Bakewell Cream Biscuits for one

When I visited Maine Pantry shop downtown Portland, I picked up a canister of Bakewell Cream, a Maine stalwart product since the 40’s. I was only vaguely familiar Bakewell Cream and was curious. I know most people decide what they want to cook and then buy the ingredients, I sometimes BUY the ingredient and then figure out what to do with it.

From Cook’s Illustrated: “Bakewell Cream was invented during World War II, when cream of tartar and baking powder were in short supply. The product contains no dairy: The “cream” in its name refers to its use in traditional Maine cream biscuits. It’s actually a mixture of sodium pyrophosphate, a mineral acid, and cornstarch, added to prevent moisture absorption. It can be substituted for cream of tartar or combined in a 2:1 ratio with baking soda as a replacement for baking powder. “

The traditional recipe for biscuits using sodium pyrophosphate instead of cream of tartar appears on the King Arthur Flour website. And I am sure is all well and good, but it starts with 4 cups of flour, which would make way more biscuits than I can consume in well…a very long time. So I cut the recipe into my standard 1 cup of flour proportion. And I am very impressed with the results.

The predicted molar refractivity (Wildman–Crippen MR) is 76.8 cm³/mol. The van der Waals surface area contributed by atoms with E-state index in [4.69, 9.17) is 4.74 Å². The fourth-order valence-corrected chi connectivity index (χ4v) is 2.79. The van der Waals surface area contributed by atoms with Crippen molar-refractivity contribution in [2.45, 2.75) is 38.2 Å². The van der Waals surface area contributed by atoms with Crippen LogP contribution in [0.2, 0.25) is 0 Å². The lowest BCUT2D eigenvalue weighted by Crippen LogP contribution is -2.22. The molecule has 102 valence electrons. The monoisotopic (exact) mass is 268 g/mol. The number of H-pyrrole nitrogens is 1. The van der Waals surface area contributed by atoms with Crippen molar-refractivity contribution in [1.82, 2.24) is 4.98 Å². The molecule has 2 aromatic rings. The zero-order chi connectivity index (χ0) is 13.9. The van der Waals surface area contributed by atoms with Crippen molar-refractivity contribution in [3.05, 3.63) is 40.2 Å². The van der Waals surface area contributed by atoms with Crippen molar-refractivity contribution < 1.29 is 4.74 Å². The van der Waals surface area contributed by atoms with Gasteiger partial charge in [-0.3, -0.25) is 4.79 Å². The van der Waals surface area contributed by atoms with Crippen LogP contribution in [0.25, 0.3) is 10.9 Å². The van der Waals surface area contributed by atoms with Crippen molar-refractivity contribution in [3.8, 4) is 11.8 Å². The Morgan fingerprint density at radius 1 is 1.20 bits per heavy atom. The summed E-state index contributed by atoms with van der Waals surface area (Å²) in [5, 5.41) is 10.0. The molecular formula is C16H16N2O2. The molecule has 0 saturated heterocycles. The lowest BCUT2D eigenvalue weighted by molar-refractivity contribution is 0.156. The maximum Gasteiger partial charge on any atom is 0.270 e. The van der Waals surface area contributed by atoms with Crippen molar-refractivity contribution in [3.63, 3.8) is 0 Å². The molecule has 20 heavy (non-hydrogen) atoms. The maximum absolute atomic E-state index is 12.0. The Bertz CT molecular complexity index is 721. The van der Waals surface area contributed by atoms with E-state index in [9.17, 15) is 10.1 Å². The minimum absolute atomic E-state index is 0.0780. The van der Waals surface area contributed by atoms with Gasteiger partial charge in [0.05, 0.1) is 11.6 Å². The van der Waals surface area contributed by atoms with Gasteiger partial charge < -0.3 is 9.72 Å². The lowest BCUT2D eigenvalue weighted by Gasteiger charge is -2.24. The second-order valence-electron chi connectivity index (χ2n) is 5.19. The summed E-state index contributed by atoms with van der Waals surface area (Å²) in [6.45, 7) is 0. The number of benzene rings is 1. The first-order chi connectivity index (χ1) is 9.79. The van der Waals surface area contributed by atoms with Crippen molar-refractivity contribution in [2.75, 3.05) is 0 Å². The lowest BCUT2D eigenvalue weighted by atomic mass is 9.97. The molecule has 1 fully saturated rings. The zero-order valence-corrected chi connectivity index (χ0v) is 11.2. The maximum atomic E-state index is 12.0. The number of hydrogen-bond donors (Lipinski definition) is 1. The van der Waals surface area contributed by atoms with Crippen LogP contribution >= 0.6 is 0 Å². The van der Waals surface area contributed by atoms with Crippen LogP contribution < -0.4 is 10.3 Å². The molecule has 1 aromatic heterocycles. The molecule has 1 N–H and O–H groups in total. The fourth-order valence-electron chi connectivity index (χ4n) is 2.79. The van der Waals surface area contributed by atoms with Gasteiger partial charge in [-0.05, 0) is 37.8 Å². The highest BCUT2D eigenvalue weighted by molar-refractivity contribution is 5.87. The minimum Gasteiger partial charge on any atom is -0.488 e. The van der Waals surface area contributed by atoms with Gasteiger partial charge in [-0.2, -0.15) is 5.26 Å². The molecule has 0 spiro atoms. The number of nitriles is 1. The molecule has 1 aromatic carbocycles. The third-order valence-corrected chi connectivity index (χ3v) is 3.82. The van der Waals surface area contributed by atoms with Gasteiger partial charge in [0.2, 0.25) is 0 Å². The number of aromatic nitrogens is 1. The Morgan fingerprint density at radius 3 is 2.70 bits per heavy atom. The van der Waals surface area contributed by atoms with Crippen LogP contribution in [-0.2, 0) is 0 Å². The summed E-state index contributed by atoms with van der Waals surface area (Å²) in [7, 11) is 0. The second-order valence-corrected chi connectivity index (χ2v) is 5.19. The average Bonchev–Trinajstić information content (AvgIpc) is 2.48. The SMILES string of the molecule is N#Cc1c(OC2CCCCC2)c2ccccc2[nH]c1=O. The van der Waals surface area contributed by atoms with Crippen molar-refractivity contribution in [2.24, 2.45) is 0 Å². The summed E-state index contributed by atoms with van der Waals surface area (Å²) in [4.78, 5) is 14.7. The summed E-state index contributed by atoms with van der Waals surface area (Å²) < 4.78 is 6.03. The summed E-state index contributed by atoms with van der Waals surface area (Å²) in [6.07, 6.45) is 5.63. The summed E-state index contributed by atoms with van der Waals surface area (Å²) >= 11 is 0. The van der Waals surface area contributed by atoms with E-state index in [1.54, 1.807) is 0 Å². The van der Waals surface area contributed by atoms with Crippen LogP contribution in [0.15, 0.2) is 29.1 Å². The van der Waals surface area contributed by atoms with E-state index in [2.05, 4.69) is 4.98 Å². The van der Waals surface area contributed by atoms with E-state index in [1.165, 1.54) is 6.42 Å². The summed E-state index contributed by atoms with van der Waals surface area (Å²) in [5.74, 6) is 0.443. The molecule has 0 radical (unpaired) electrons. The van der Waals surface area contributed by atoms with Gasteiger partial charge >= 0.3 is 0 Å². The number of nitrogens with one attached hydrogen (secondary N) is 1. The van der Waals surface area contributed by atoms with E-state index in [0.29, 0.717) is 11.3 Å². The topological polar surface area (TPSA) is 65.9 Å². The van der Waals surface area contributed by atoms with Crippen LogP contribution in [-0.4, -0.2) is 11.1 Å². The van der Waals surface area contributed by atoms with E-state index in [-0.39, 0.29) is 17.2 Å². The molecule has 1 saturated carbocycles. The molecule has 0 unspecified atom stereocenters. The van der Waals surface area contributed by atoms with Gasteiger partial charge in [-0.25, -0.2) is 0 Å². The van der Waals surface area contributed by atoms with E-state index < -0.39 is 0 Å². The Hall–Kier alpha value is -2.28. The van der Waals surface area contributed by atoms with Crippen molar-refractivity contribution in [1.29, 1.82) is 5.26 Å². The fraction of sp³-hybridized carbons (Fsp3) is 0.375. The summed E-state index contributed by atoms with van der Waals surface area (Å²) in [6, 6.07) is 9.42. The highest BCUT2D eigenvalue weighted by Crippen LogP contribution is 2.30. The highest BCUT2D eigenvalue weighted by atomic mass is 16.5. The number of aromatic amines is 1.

I made two batches, 1 plain and 1 cheddar cheese. For the plain batch they were cut smaller with a glass, and yielded 5 biscuits, the cheese biscuits I used a 3 inch biscuit cutter and got exactly 4. I also cheated and added a little bit of soft butter on top of the 2 tbls of cold butter. I couldn’t get a uniform crumbly texture with just 2 tbls to 1 cup of flour. So I changed MY recipe to 3 tbls. I also want to use the biscuits with strawberries, so I put a smidgen of sugar in the ‘plain’ ones. For the Cheddar Cheese biscuits, I should have cut back on even the 1/4 tsp salt as this cheese was a little strong.

The traditional recipe also instructs the oven to preheat to 475 and the bake time being 5 minutes ON and 5 minutes OFF. However my oven goes from 450 to Broil. So I just baked them at the traditional 10-12 minutes and let them rest in the oven 5 minutes and they came out perfectly. In 1940s using an oven which you can run that hot for that long will get you an even bake, but unless you get the biscuits to dry out completely inside, they will be gummy. So longer is better than shorter.

Bakewell Cream Biscuits for one.

1 cups AP Flour
1 tsp Bakewell Cream
1/2 tsp baking soda
1/4 teaspoon salt
3 tbls cold butter
1/4 cups + 2 tbls cold milk

Preheat the oven to 450
Use greased sheet, airbake, parchment or baking sheet.
Whisk the dry ingredients together.
Work in the butter until crumbly.
Add the milk, stirring till everything is moistened.
As with other biscuits, don't overwork.
Turn out onto a work surface.
Pat to ¾" thick, cut biscuits.
Bake at 450 10-12 minutes, then turn off oven and let rest 5 mins.
For Cheddar Cheese:
use 1/4 cup shredded cheddar cheese and cut back on the salt.

The results are indeed taller than Baking Powder biscuits. though the chemical reaction starts in the bowl and as long as you don’t roll the air out or overwork the dough, it should stay tall. The high temp bake reminds of a good flaky pastry crust; bake it fast and hot before it melts. I will definitely be cooking these again, but I also picked up Bakewell’s Baking Powder (made with Bakewell Cream and Baking Soda) which should be a good 1:1 replacement for other Baking powders.